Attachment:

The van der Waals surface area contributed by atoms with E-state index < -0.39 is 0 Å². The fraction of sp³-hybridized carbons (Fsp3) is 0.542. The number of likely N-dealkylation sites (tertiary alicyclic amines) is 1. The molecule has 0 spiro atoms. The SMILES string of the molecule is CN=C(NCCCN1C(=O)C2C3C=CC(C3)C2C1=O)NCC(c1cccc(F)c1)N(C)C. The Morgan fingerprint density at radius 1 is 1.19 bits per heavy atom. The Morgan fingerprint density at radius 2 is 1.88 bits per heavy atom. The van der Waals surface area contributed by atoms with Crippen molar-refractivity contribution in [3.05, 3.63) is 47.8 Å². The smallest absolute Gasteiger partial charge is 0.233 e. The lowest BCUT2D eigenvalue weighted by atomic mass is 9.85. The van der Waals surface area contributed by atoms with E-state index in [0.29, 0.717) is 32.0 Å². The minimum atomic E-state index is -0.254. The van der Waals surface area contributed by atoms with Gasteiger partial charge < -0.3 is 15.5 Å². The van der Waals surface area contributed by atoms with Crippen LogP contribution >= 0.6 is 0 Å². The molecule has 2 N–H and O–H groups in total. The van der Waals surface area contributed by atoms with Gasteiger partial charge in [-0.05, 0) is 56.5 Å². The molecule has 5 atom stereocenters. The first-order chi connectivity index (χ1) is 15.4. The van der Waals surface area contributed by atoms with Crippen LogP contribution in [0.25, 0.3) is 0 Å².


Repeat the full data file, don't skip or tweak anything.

The van der Waals surface area contributed by atoms with E-state index < -0.39 is 0 Å². The fraction of sp³-hybridized carbons (Fsp3) is 0.542. The number of likely N-dealkylation sites (tertiary alicyclic amines) is 1. The molecule has 0 spiro atoms. The SMILES string of the molecule is CN=C(NCCCN1C(=O)C2C3C=CC(C3)C2C1=O)NCC(c1cccc(F)c1)N(C)C. The Morgan fingerprint density at radius 1 is 1.19 bits per heavy atom. The Morgan fingerprint density at radius 2 is 1.88 bits per heavy atom. The van der Waals surface area contributed by atoms with Crippen molar-refractivity contribution in [3.05, 3.63) is 47.8 Å². The smallest absolute Gasteiger partial charge is 0.233 e. The lowest BCUT2D eigenvalue weighted by atomic mass is 9.85. The van der Waals surface area contributed by atoms with E-state index in [0.29, 0.717) is 32.0 Å². The minimum atomic E-state index is -0.254. The van der Waals surface area contributed by atoms with Gasteiger partial charge < -0.3 is 15.5 Å². The van der Waals surface area contributed by atoms with Crippen LogP contribution >= 0.6 is 0 Å². The molecule has 2 N–H and O–H groups in total. The van der Waals surface area contributed by atoms with Gasteiger partial charge in [-0.05, 0) is 56.5 Å². The molecule has 5 atom stereocenters. The first-order chi connectivity index (χ1) is 15.4. The van der Waals surface area contributed by atoms with Crippen LogP contribution in [0.25, 0.3) is 0 Å².